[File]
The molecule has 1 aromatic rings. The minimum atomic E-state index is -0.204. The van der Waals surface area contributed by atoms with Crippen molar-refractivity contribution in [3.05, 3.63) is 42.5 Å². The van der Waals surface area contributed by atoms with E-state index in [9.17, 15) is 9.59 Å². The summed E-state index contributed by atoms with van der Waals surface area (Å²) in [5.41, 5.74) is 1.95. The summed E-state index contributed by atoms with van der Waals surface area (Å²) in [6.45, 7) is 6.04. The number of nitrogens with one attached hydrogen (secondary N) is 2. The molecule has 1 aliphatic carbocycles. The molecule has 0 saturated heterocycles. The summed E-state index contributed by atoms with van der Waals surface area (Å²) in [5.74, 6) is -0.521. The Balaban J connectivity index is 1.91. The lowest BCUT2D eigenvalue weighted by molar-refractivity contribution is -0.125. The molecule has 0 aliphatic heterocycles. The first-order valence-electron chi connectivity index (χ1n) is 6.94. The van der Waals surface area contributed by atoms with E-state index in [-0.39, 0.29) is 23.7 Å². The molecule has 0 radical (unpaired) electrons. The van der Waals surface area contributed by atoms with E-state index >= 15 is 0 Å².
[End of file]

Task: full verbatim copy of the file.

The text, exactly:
The molecule has 1 aromatic rings. The minimum atomic E-state index is -0.204. The van der Waals surface area contributed by atoms with Crippen molar-refractivity contribution in [3.05, 3.63) is 42.5 Å². The van der Waals surface area contributed by atoms with E-state index in [9.17, 15) is 9.59 Å². The summed E-state index contributed by atoms with van der Waals surface area (Å²) in [5.41, 5.74) is 1.95. The summed E-state index contributed by atoms with van der Waals surface area (Å²) in [6.45, 7) is 6.04. The number of nitrogens with one attached hydrogen (secondary N) is 2. The molecule has 1 aliphatic carbocycles. The molecule has 0 saturated heterocycles. The summed E-state index contributed by atoms with van der Waals surface area (Å²) in [5.74, 6) is -0.521. The Balaban J connectivity index is 1.91. The lowest BCUT2D eigenvalue weighted by molar-refractivity contribution is -0.125. The molecule has 0 aliphatic heterocycles. The first-order valence-electron chi connectivity index (χ1n) is 6.94. The van der Waals surface area contributed by atoms with E-state index in [-0.39, 0.29) is 23.7 Å². The molecule has 0 radical (unpaired) electrons. The van der Waals surface area contributed by atoms with E-state index >= 15 is 0 Å².